In addition, she highlighted potential problems with non-Microsoft product integration. Singh said Microsoft products mostly only work with other Microsoft products, which could pose a problem for enterprises outside the ecosystem.

"I have experience working with Microsoft on the integration side, and they can be very cagey about working with other tools. They will say, 'Oh, we have opened up,' but they are very cagey about actually opening up with the ecosystem," she said.

TechTarget Editorial asked Microsoft how Copilot for Security integration works with non-Microsoft products.

"Copilot has integrations with other ISVs to provide plugins and promptbooks to extend the insights customers get from the product," a Microsoft spokesperson said. "There are over 100 partners who joined the partner preview and are working on integrations and Copilot-related offerings."

Another related concern is that the product might contain a limited data set. Singh said Microsoft's intelligence gathering is driven by its own ecosystem. "I personally would not trust the [Microsoft] data to make informed decisions. I want the model to be trained on the company's [data]," she said.

The real test will be whether enterprises continue to face the same number of attacks following prolonged use of Copilot for Security, she said. Like with any new product, Singh anticipates a learning curve for users, especially for novice professionals.

Long learning curve

Forrester Research analysts also addressed the Copilot for Security learning curve in a blog post last month following Microsoft's announcement. Based on a preview event, the analysts said enterprises should expect 40 hours of training.

Jeff Pollard, vice president and principal analyst at Forrester, co-authored the blog post and told TechTarget Editorial that such training goes beyond the size and resources of a company. The primary challenge is that training requires users to adapt their behavior to the technology, and the extended training period could be a deterrent for some initial investments.

"The payoff is worth it in terms of productivity, but it's not easy nor simple," Pollard said.

He agreed that enterprises will mainly implement the tool in security operations. For example, Pollard said it will make it easier for SOC analysts to write reports, create queries and parse scripts. "Reducing friction in those areas to improve SOC analyst experience will be big wins for security teams," he said.

While Singh cited concerns with product integration, Pollard said Copilot for Security stands out from other GenAI products because it's fully integrated into the broader Microsoft ecosystem. He emphasized how that offers an inherent competitive advantage for Microsoft.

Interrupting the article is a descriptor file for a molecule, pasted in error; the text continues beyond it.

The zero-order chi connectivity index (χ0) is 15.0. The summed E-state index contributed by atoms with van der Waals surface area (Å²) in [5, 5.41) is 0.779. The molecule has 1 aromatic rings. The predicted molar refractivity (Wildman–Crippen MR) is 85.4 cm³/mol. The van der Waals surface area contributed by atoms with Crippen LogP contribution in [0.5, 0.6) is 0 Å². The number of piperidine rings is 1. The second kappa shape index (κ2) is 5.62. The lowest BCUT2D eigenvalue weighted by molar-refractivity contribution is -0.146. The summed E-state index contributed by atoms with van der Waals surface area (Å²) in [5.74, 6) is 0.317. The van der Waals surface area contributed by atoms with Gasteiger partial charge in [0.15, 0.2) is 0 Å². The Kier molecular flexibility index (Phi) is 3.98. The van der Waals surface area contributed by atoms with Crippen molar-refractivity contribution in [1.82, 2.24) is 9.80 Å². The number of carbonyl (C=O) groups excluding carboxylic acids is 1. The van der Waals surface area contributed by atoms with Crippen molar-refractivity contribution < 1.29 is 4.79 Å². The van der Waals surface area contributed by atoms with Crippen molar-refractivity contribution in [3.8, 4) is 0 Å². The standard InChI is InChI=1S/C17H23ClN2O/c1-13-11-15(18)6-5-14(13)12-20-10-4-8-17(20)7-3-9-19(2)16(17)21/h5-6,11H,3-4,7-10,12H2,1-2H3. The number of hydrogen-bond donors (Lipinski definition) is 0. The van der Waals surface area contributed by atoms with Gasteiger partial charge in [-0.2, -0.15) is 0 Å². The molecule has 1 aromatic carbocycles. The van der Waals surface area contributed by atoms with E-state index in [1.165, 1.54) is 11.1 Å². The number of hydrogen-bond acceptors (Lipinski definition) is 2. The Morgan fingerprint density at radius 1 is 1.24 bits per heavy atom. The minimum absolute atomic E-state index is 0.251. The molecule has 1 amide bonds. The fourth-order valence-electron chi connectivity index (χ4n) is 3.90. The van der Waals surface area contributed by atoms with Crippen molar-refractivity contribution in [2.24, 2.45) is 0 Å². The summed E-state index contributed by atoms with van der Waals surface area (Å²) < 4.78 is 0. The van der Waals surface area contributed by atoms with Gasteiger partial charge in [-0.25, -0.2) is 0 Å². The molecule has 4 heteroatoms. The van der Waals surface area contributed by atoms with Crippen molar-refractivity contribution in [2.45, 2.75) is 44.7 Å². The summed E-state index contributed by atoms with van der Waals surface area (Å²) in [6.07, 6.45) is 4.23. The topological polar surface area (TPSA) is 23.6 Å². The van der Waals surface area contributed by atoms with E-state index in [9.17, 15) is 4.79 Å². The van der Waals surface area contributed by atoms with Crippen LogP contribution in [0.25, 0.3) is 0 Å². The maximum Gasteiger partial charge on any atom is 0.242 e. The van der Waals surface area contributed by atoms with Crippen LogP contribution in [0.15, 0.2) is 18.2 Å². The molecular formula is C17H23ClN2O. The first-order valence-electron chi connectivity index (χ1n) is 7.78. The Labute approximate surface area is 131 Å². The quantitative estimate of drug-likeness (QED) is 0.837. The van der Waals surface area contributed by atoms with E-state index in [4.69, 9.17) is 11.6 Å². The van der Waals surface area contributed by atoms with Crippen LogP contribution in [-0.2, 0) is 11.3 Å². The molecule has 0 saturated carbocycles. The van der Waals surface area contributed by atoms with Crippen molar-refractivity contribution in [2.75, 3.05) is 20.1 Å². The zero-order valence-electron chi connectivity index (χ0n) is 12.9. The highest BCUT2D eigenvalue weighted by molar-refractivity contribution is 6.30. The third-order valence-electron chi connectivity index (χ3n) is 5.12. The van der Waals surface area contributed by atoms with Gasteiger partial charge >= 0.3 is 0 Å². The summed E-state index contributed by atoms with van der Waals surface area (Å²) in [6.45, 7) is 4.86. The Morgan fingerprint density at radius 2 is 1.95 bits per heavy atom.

While Copilot for Security is not necessarily remarkable in terms of functionality capabilities, Pollard said it does stand out from other offerings because it's now generally available.

"Most of the offerings satisfy similar use cases like summarization and contextualization, but vendors are playing with words by saying things like their offering is 'generally available but in limited release.' Microsoft is beating those vendors to market with a generally available solution, which gives it a head start," he said.

A different pricing model

Experts also addressed Copilot for Security's new pay-as-you-go licensing model. While Microsoft marketed it as a way for enterprises to "scale your usage and costs according to your needs and budget," Pollard and Singh posed many concerns.

Pollard said he is worried that CISOs will dislike the unpredictably of the model. Since it's a new tool, CISOs don't know how much their teams will use it, how much it will cost or how to manage those costs. "Pay-as-you-go can make experimentation a bit easier, but making a larger commitment will be a challenge for CISOs on a calendar fiscal year that didn't plan for this last year when they finalized spending plans," he said.

Singh's primary concerns also revolved around budget constraints. She questioned how the pricing model could affect security teams' decisions to use the tool for everything, and if they do, how they might employ user constraints. If the tool is helpful, and everyone starts using it, she warned that enterprises could lose track of the usage and receive unexpected bills. Singh observed similar budget issues arise related to AWS Elastic Compute Cloud.

"In my previous job, I heard developers would run these instances and let them run, and then suddenly at the end of the month there is this massive bill that comes to IT and DevOps because people just ran these test instances and forgot about it," she said. "I am still skeptical about the pay-as-you-go because I do feel that it has some impact on how surprised or shocked enterprises may be when receiving bills."

Arielle Waldman is a news writer for TechTarget Editorial covering enterprise security.